Approval ratings surge for N.J. Gov. Chris Christie despite conservative backlash

New Jersey Governor Chris Christie’s approval rating is now up 19 points despite his controversial comments expressing his support of President Barack Obama’s response to Hurricane Sandy, according to a Rutgers-Eagleton poll.

Christie has never seen such high approval ratings since he took office in 2010. His numbers have typically hovered between 44 and 50 percent but since the Hurricane his favorability rating has shot up to 67 percent.

“Throughout the governor’s term, we’ve had little movement in his ratings. This just blows that out of the water,” David Redlawsk, director of the Rutgers-Eagleton poll, told The Huffington Post.

But while Christie may be seeing results among his New Jersey constituents, his fellow GOP party members are not as thrilled.

Christie has been heavily criticized by conservatives after he congratulated Obama on his hurricane response before the election and expressed his disapproval of former Republican candidate Mitt Romney for being a sore loser after the election.

“I always think this is kind of scapegoating after elections,” Christie said in response to Romney’s claim that Obama bought the election. “When you lose, you lost.”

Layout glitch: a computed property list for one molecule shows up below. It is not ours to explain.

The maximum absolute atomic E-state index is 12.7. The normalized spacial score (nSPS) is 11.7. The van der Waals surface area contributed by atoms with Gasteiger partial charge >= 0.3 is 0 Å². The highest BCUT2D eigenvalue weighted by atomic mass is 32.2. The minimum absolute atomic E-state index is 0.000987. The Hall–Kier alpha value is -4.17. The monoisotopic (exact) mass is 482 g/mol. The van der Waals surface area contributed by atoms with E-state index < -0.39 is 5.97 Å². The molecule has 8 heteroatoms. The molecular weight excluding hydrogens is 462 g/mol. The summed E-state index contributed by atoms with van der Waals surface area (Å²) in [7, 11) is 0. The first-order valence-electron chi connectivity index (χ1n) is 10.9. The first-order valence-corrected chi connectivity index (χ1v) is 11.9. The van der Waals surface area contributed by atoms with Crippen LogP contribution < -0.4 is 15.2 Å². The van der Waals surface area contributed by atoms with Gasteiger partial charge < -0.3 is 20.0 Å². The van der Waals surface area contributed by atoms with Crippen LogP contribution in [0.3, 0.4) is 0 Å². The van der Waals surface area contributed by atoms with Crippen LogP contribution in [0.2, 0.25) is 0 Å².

Pundits have even gone so far as to call Christie a traitor to the GOP and others fault Christie as the reason why Romney lost the election.

Romney’s political advisers found that a large number of undecided voters turned to Obama in the end, because of his Hurricane Sandy response, according to New York Magazine.

“Christie,” said a Romney adviser, “allowed Obama to be president, not a politician.”

Many conservatives see Christie’s noticeable tolerance and support of Democrats as a betrayal of Republican values.

But Christie has bigger fish to fry than pleasing the GOP. He is up for reelection in his very blue state in 2013 and he may be contemplating a 2016 run for President. New Jersey went 58 percent for Obama in this past election, 2 percentage points up from 2008 numbers, and will be unlikely to elect a Republican that alienates the left-wing.

Clearly he has decided that playing both sides of the fence is going to be much more lucrative for his career in the long run, regardless of how many conservatives he angers.

Francesca Chambers contributed to this report.

Comments

Comments

  1. Keith says:

    A little error that I noticed, Obama didn’t lose the election.

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